The TFC is fine it's like the pain has moved from the ulnar head/triquetrum are to the triquetrum/hamate/5th metacarpal area. My surgeon is stumped and doesn't know why I'm experiencing pain there.

    So stopping tennis (again) and starting more strengthening exercises.

    Have you had any success with your problem?

    B
     
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  10. jon44

    jon44 New User

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    Wow--exact same situation. I stopped playing tennis, but strengthening has only done so much for me... (E.g., even without tennis, wrist still gets aggravated by rotational movements such as scooping stuff out of a bowl)
     
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  11. Baloo

    Baloo Rookie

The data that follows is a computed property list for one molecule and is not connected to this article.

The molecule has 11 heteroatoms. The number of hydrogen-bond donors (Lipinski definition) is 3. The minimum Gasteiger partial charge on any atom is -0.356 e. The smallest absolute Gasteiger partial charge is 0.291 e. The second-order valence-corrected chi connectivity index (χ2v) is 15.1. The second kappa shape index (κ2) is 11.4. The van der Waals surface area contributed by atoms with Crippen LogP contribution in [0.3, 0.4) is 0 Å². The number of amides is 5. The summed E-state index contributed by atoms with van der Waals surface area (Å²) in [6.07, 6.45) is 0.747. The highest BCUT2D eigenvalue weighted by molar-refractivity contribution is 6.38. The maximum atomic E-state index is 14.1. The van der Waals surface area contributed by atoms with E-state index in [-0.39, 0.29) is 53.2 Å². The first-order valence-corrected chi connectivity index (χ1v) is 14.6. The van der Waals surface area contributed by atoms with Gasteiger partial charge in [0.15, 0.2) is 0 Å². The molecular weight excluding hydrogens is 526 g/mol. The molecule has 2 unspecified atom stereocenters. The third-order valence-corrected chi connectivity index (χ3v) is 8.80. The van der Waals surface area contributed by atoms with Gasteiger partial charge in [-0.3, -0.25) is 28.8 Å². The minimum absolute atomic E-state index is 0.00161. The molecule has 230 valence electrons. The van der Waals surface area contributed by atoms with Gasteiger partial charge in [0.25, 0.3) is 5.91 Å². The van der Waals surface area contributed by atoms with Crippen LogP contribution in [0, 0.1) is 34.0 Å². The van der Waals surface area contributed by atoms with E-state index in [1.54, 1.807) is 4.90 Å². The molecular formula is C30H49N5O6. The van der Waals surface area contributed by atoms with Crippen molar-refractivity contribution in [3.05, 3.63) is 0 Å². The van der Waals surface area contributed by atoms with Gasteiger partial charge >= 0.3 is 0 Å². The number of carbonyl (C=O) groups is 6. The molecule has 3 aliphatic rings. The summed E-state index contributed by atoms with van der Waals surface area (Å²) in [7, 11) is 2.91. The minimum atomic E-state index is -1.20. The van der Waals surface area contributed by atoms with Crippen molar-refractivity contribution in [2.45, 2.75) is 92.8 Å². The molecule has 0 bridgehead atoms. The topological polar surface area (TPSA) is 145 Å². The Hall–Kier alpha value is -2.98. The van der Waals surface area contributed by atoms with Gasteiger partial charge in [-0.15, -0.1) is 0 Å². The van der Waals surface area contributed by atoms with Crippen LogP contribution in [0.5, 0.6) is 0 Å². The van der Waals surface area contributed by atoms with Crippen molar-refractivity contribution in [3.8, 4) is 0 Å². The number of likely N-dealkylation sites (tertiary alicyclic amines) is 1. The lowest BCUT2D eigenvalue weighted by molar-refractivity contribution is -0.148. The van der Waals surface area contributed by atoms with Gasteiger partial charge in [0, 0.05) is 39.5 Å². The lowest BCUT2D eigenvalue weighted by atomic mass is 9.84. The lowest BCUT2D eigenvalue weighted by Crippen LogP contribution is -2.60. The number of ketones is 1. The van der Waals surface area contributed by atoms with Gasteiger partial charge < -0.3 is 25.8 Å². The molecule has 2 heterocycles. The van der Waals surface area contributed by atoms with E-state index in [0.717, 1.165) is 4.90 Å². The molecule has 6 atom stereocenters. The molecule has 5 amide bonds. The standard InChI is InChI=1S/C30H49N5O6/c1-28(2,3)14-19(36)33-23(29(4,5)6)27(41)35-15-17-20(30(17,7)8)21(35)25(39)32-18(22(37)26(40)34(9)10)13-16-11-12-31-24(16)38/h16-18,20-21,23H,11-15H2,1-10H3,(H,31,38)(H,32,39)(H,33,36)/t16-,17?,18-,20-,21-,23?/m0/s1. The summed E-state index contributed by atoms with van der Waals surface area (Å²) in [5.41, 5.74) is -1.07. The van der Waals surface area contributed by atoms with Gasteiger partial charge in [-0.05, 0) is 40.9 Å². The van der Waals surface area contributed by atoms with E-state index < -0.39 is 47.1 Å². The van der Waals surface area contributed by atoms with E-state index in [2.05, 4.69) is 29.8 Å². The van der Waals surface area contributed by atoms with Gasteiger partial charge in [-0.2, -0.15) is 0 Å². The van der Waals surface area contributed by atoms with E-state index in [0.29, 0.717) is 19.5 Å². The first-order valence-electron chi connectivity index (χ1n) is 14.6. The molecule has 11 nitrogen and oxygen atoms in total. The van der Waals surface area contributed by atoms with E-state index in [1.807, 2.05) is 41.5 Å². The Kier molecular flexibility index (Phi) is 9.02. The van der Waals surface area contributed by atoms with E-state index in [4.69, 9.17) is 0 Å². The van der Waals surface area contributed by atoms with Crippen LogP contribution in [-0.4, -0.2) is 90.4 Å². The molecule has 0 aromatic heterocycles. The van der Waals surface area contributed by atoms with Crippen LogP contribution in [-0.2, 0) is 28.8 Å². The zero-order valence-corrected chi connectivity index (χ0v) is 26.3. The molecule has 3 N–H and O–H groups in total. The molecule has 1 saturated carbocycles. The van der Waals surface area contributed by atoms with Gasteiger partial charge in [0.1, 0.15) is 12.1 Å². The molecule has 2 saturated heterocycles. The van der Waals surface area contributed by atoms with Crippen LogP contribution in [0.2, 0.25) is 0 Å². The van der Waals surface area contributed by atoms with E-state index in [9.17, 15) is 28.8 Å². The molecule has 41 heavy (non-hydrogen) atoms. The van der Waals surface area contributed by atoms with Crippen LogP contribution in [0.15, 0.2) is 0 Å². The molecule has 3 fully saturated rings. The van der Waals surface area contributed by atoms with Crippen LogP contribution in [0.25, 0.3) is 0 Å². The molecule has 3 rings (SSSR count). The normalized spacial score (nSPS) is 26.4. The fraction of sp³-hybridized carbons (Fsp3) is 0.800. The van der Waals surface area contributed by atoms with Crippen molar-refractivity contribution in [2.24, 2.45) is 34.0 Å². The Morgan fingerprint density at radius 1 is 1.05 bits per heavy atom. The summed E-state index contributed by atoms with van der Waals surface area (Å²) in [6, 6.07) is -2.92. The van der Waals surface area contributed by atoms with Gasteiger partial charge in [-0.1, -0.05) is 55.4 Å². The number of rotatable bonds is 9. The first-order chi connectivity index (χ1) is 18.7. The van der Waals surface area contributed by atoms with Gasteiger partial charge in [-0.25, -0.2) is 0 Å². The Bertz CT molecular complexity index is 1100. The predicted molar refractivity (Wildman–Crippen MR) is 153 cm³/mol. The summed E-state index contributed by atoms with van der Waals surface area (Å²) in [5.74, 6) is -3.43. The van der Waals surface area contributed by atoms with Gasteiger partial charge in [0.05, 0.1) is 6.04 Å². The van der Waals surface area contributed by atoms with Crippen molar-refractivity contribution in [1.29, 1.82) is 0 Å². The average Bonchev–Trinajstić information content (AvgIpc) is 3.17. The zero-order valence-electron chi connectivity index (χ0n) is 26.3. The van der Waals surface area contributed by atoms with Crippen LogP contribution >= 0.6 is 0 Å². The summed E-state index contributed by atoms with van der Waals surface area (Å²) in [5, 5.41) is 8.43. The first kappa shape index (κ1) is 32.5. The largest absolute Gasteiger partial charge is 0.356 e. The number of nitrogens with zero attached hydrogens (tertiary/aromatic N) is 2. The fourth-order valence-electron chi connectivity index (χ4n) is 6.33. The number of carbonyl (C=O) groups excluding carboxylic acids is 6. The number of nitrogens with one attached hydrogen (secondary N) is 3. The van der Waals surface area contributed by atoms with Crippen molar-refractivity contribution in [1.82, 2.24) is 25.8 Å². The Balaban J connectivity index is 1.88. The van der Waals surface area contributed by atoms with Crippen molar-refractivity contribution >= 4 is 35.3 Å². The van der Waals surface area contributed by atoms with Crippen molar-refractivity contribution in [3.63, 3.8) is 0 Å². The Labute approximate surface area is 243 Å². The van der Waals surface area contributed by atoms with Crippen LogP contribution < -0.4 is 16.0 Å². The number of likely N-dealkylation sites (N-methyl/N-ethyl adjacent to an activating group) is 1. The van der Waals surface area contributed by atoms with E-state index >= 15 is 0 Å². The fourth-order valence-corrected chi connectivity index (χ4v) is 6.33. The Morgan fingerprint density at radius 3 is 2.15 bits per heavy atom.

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    Getting keys out of my pocket and using a mouse all day (have switched both to left hand) can get mine going, not to mention tennis!

    Oh forgot to mention I also had a cortisone shot which worked wonders (and confirmed to the surgeon the exact location of the problem) but the pain has come back.

    One thing I've done with some success is to change to a more western grip (probably a strong semi from a strong eastern) I find it gives the wrist more stability especially on the ulnar side. I don't have any problem with pronation or supination.

    Have you talked to any more specialists?
     
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  12. jon44

    jon44 New User

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    Interesting.

    No more specialists for me (just letting it sit quiet for a while). The same sort of activities bother mine as well, especially getting keys out of my pocket.

    Can I just ask where exactly you had the cortisone shot?

    Thanks,

    Jon